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Published 23 June 2022
At DACB, we are continually working with insurers and the industry to assess and counter emerging issues around claims and fraud. One such issue is the escalation of cannabis farm claims related to landlord or property claims.
Cannabis farms being discovered in tenanted residential homes is one many of you will be familiar with. Although the farms themselves require bright lights the issues that spawn from cannabis cultivation are much darker.
Cannabis is a Class B drug and whilst many European countries are moving towards allowing private individuals to grow a small number of cannabis plants for personal use, in the UK, it is illegal to possess, supply, produce or import cannabis, except under a Home Office Licence. That said, many police forces will steer individuals found in possession of small quantities of cannabis to support services rather than prosecuting.
Although this article is primarily concerned with the factors insurers of properties where the farms are housed need to be vigilant of and how DACB can assist, it is useful to understand the wider context of commercial cannabis cultivation and how it intersects with organised crime. The National Police Chiefs’ Council has previously reported that this issue continues to pose a significant risk, with a substantial proportion of Organised Crime Groups (OCGs) engaged in the commercial cultivation of cannabis, which funds further criminal activities. Also reported is the link between commercial cannabis cultivation, modern slavery and people living without legal permission to remain in the UK, including the exploitation of vulnerable individuals. Linked to this is cuckooing where a vulnerable person’s home is taken over against their will and used for criminal activities, including in some instances being used to grow cannabis alongside the distribution of drugs.
Law enforcement referrals can have a number of benefits; as an insurer, you may want to demonstrate a robust approach to KYC checks and underwriting, deterring organised criminals from benefitting from claims as well as the criminality they are involved in, and guarding against money laundering. Also, law enforcement referrals may support recovery of funds following the identification of criminality or fraud.
In addition to the risk cannabis farms pose to those who are recruited to maintain them; these farms frequently degrade the spaces they are found in. The farms have been identified in both domestic settings and in a wide range of commercial properties with the former being the preferred location of OCGs. Regardless of setting, these farms require irrigation, electricity for grow lights which may require cooling via an exhaust fan, and chemical fertilisers, which in turn creates various risks in the insured property and to neighbouring properties, the predominant one being the risk of fire. Rot and mould due to the high humidity levels that result from multiple cannabis plants being present are also often evident in properties used long term for this purpose.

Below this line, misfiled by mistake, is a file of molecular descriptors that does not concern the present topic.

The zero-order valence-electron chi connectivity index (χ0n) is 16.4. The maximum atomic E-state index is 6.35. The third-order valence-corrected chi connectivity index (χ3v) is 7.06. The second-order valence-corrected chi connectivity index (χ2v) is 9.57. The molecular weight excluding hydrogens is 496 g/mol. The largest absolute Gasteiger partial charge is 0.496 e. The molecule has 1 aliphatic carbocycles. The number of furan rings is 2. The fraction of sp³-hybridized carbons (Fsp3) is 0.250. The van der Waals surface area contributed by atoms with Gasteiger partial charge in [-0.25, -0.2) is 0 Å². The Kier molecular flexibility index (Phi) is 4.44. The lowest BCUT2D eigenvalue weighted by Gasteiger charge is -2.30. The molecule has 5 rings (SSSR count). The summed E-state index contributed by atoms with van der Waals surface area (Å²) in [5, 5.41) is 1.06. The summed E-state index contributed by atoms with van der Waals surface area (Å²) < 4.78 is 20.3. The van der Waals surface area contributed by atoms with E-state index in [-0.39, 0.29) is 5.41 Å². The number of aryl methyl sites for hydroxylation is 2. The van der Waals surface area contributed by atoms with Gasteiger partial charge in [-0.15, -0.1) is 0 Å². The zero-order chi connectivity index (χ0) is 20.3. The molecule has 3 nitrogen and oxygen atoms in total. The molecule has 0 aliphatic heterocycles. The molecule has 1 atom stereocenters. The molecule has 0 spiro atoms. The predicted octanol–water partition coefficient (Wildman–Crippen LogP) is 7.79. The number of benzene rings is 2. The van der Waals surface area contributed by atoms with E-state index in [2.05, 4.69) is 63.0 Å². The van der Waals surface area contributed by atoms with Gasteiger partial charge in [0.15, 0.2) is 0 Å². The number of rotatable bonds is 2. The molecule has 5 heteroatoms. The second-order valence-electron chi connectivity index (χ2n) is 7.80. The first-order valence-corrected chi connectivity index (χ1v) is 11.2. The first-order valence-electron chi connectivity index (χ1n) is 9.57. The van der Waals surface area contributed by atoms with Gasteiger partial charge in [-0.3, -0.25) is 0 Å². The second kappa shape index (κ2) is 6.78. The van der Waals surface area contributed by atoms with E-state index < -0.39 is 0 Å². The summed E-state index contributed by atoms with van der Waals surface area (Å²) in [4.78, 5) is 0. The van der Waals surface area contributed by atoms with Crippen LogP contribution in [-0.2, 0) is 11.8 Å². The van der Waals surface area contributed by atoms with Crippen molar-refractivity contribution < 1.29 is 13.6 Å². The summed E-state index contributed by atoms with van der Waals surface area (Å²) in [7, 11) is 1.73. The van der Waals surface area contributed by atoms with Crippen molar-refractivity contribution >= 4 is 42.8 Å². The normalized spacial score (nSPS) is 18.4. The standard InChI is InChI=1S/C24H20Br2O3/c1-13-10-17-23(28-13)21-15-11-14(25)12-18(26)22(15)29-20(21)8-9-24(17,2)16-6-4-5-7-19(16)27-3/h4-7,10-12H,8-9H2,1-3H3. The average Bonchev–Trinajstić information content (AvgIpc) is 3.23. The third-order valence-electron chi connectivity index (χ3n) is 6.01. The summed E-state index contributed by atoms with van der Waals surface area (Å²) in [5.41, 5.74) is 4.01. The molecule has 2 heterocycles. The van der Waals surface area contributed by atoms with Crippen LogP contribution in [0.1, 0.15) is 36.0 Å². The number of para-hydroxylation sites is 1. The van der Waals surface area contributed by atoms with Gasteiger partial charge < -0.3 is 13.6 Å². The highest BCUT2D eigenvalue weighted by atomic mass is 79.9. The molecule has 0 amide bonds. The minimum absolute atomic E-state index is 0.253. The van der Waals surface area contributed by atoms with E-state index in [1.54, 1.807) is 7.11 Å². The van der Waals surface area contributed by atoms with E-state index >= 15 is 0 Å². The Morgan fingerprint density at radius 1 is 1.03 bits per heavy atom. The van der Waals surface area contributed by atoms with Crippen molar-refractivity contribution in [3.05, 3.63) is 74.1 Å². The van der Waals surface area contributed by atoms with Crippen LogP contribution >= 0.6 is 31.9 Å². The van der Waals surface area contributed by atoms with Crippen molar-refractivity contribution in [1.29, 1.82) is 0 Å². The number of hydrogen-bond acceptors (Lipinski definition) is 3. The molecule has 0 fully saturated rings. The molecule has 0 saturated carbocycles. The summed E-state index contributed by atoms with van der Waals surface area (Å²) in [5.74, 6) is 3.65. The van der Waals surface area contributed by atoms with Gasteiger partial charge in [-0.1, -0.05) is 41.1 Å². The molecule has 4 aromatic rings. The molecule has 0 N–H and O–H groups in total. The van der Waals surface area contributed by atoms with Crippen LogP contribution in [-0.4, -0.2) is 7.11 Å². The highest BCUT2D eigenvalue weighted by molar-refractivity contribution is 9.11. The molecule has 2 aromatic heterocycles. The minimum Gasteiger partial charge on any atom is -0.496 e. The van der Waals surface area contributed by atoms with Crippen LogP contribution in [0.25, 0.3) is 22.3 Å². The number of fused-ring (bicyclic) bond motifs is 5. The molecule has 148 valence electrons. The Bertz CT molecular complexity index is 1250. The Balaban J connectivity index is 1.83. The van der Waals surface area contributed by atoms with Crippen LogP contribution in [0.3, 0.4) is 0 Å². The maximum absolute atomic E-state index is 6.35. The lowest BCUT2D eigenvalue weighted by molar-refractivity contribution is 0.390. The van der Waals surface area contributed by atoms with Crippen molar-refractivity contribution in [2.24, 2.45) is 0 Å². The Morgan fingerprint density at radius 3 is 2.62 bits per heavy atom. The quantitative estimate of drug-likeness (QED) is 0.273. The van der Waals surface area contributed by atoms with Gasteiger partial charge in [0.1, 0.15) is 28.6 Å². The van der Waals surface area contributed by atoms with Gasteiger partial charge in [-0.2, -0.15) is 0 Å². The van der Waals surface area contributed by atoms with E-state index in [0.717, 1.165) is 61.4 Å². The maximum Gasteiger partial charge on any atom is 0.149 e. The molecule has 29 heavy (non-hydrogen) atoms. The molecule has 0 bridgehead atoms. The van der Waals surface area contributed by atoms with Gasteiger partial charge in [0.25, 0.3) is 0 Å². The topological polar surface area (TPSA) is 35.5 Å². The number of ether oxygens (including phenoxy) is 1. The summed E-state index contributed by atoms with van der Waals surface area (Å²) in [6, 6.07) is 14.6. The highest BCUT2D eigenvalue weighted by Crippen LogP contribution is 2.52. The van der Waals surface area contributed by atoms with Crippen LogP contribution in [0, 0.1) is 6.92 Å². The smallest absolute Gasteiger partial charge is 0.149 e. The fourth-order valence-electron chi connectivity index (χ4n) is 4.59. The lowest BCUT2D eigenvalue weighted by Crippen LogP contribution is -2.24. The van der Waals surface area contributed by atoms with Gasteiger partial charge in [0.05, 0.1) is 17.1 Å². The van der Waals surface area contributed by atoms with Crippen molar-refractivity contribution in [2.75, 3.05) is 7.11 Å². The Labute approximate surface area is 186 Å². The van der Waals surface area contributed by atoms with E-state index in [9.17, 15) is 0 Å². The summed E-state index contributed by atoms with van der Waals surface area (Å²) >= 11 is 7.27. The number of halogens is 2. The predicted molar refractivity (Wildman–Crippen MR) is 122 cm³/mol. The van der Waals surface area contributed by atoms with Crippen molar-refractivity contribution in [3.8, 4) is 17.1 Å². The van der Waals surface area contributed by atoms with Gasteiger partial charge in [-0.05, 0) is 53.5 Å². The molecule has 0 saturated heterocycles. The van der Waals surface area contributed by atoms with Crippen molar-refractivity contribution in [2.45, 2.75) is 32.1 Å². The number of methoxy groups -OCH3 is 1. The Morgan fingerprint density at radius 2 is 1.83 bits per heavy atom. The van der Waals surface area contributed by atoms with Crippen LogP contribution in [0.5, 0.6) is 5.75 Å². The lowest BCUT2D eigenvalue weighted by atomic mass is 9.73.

When the use of a property used for growing cannabis ends, landlords are often left with the bills resulting from the damage caused by the tenants, which includes modifying the supply of electricity into the property so that usage isn’t recorded.
In instances where properties have not been regularly inspected, the discovery that it was used for cannabis cultivation only presents itself after the tenants are long gone and potentially at the point of claim.
Landlords will then submit a claim to their insurers for accident damage.
The majority of cannabis farm claims put forward to insurers are situated at residential properties which are rented out. On most occasions a tenant (or sometimes a sub-tenant) has set up a cannabis farming operation unbeknownst to the landlord. There is a vast array of policies and cover available to landlords with some policies providing all risk cover, others covering malicious damage by tenants (though probably with a relatively small maximum payment limit) and many not offering any cover beyond accidental damage.
Whether a policy answers in circumstances where a cannabis farm has been discovered will depend not only upon the limits of the cover or the particular peril, most often fire, but also upon the seemingly more mundane question of whether the landlord has complied with its responsibilities to carry out detailed prospective tenant referencing and undertaken regular visits to inspect the rented property during the life of the tenancy and properly logged those inspections.
Those are entirely reasonable steps which one would expect any property owner to undertake in order to safeguard their property, regardless of the requirements of any insurance policy. However, it is remarkable how often it emerges in cannabis farm cases that the landlord failed to complete the requisite checks on the tenants, has accepted cash payments rather than via properly verifiable bank accounts, and has failed to inspect the property regularly, or in some cases, at all. Those failures are often breaches of condition precedents in the insurance policy which can lead to declinature of the claim, so it is essential that insurers make policyholders properly evidence that they have complied with those conditions.